In August, there was an outpouring of grief for Marvin Hamlisch, who died quite suddenly after a short illness at age 68.
Few testimonials failed to mention that Hamlisch was a graduate of Juilliard (Pre- College ’63). Fewer mentioned what a tireless friend this songwriting phenomenon had been to the School over the years.
Though he was one of the youngest students ever admitted to the Preparatory Division, as it was then called (he arrived in the spring of 1951, just before turning 7), Hamlisch might not have seemed like an obvious candidate for a benefactor in early years. A prodigy with perfect pitch who played “Goodnight Irene” in multiple keys for his audition, he didn’t feel like he wanted to—or could—be the next Horowitz. He loved the piano but missed playing ball. He routinely threw up before the seminannual juries that would allow him to keep his scholarship, though he always passed and remained at the School for 13 years. (He did appreciate the scholarships: in 2000, the Marvin Hamlisch Scholarship in Composition was established, and his wife, Terre Hamlisch, asked that contributions in his honor be given to the Juilliard scholarship fund.)
Though his parents wanted him to have a classical career—and his Juilliard classmates wanted that for themselves—Hamlisch told The Journal in 1999 that even at age 7, while he knew that he had a great ear and loved making music, he didn’t want to be a classical musician. So at one point, inevitably, he asked his father Max, who was an accordionist, why he needed all these Juilliard classes if he wanted to write show tunes. “My father had a great answer, and I think it was pivotal in my life,” Hamlisch recalled. “He said, ‘If you want to be a composer, that means you’re going to have to show your songs to somebody. If you’re going to show your songs, you want to be able to play them in a way that is the best that they can be heard. So the reason you’re taking all this music at Juilliard and learning all this is, if nothing else, to be able to play the piano so well that when you show off your song, it sounds like an orchestra.’”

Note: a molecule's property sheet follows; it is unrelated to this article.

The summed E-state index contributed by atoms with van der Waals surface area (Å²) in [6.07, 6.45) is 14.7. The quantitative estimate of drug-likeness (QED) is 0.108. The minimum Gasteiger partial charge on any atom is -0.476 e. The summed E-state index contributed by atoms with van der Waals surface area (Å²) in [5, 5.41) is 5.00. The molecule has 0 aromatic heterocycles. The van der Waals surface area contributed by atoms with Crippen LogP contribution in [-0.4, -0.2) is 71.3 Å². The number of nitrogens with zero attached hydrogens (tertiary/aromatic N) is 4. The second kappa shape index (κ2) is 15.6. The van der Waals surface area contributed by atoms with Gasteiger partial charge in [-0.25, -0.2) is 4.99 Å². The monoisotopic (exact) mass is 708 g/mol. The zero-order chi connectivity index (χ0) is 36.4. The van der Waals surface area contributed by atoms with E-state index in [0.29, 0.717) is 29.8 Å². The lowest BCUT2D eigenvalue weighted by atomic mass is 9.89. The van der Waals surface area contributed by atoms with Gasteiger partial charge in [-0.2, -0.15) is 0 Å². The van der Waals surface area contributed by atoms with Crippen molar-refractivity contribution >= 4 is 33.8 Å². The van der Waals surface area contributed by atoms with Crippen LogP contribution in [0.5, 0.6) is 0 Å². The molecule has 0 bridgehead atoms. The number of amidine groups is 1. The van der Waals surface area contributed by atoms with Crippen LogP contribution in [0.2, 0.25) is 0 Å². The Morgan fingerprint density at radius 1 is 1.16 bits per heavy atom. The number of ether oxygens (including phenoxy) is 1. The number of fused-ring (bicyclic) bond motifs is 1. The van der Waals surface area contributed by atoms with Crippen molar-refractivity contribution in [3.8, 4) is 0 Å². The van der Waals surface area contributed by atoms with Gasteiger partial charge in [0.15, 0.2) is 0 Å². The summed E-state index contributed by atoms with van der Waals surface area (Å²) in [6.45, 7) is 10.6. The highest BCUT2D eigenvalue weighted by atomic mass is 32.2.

And Hamlisch’s teachers, while tough, were supportive, too. In 2006, he told The Journal that his principal teacher, the late Edgar Roberts (B.S. ’49, M.S. ’49, piano, faculty 1946-2002) “kept teaching me Bach and Beethoven, knowing full well that eventually I would use what I learned to play Rodgers, Porter, Berlin, and even Hamlisch. [He] made it possible for me to have the career I have had.”
In 1986, Hamlisch returned to Juilliard for two years to teach a Graduate Studies course called Introduction to American Musical Theater. In the 1999 interview he recalled, “I started the course by saying, ‘Now, you want to be the first violinist for an orchestra, [but] you don’t get it. What next? Do you take a gun and shoot yourself because you went to Juilliard and they got you ready for this job, and this job does not exist?’” he recalled. “Music to me is a wonderful thing because you get to meet people and say things musically. And to do that, you have to be ready; you have to have learned things. To me that’s what Juilliard is about. It prepares one for a career in music, not just for a career in ‘serious stuff.’ And I think it’s very important that students understand that, if they don’t get the job that they hoped they would get, if they don’t become the soloist that they really wanted to be, that that doesn’t mean it’s the end of a career if they’re really serious about music. If you’re really serious about music, there’s lots of other things you can do.”
Hamlisch of course realized his dream and then some, composing many of the great show and pop tunes of the late 20th century (“The Way We Were” and “Nobody Does It Better” among them) and garnering Tonys, Emmys, Oscars, and a Pulitzer (for his groundbreaking show, A Chorus Line) along the way. He was an amazing person whose life ended all too soon.